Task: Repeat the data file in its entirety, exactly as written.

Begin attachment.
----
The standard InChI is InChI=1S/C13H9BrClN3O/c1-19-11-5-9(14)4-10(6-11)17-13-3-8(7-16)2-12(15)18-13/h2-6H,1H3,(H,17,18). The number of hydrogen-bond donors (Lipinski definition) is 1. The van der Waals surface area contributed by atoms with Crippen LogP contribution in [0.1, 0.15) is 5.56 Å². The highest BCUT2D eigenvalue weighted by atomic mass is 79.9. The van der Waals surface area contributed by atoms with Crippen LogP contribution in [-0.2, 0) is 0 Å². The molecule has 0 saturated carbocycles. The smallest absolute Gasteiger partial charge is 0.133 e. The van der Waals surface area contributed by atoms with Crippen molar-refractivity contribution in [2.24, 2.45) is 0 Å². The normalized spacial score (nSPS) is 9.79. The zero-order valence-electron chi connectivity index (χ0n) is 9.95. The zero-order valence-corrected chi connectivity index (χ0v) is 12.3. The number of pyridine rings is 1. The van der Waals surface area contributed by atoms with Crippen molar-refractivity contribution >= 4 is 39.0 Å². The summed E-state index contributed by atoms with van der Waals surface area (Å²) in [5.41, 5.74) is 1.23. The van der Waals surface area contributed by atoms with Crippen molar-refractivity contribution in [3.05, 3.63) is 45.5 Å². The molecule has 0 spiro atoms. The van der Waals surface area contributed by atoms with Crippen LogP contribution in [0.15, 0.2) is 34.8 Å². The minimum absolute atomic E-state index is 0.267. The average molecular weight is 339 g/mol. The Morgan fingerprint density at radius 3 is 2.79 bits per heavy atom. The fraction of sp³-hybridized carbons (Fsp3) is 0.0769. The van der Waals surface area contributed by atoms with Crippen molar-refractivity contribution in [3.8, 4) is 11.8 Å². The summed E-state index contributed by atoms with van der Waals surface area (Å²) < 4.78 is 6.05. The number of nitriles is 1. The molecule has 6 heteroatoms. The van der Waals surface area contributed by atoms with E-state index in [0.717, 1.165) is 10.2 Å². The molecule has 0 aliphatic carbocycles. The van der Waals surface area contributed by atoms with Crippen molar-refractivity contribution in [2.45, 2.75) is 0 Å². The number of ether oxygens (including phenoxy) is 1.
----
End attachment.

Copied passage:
The standard InChI is InChI=1S/C13H9BrClN3O/c1-19-11-5-9(14)4-10(6-11)17-13-3-8(7-16)2-12(15)18-13/h2-6H,1H3,(H,17,18). The number of hydrogen-bond donors (Lipinski definition) is 1. The van der Waals surface area contributed by atoms with Crippen LogP contribution in [0.1, 0.15) is 5.56 Å². The highest BCUT2D eigenvalue weighted by atomic mass is 79.9. The van der Waals surface area contributed by atoms with Crippen LogP contribution in [-0.2, 0) is 0 Å². The molecule has 0 saturated carbocycles. The smallest absolute Gasteiger partial charge is 0.133 e. The van der Waals surface area contributed by atoms with Crippen molar-refractivity contribution in [2.24, 2.45) is 0 Å². The normalized spacial score (nSPS) is 9.79. The zero-order valence-electron chi connectivity index (χ0n) is 9.95. The zero-order valence-corrected chi connectivity index (χ0v) is 12.3. The number of pyridine rings is 1. The van der Waals surface area contributed by atoms with Crippen molar-refractivity contribution >= 4 is 39.0 Å². The summed E-state index contributed by atoms with van der Waals surface area (Å²) in [5.41, 5.74) is 1.23. The van der Waals surface area contributed by atoms with Crippen molar-refractivity contribution in [3.05, 3.63) is 45.5 Å². The molecule has 0 spiro atoms. The van der Waals surface area contributed by atoms with Crippen LogP contribution in [0.15, 0.2) is 34.8 Å². The minimum absolute atomic E-state index is 0.267. The average molecular weight is 339 g/mol. The Morgan fingerprint density at radius 3 is 2.79 bits per heavy atom. The fraction of sp³-hybridized carbons (Fsp3) is 0.0769. The van der Waals surface area contributed by atoms with Crippen molar-refractivity contribution in [3.8, 4) is 11.8 Å². The summed E-state index contributed by atoms with van der Waals surface area (Å²) < 4.78 is 6.05. The number of nitriles is 1. The molecule has 6 heteroatoms. The van der Waals surface area contributed by atoms with E-state index in [0.717, 1.165) is 10.2 Å². The molecule has 0 aliphatic carbocycles. The van der Waals surface area contributed by atoms with Crippen molar-refractivity contribution in [2.45, 2.75) is 0 Å². The number of ether oxygens (including phenoxy) is 1.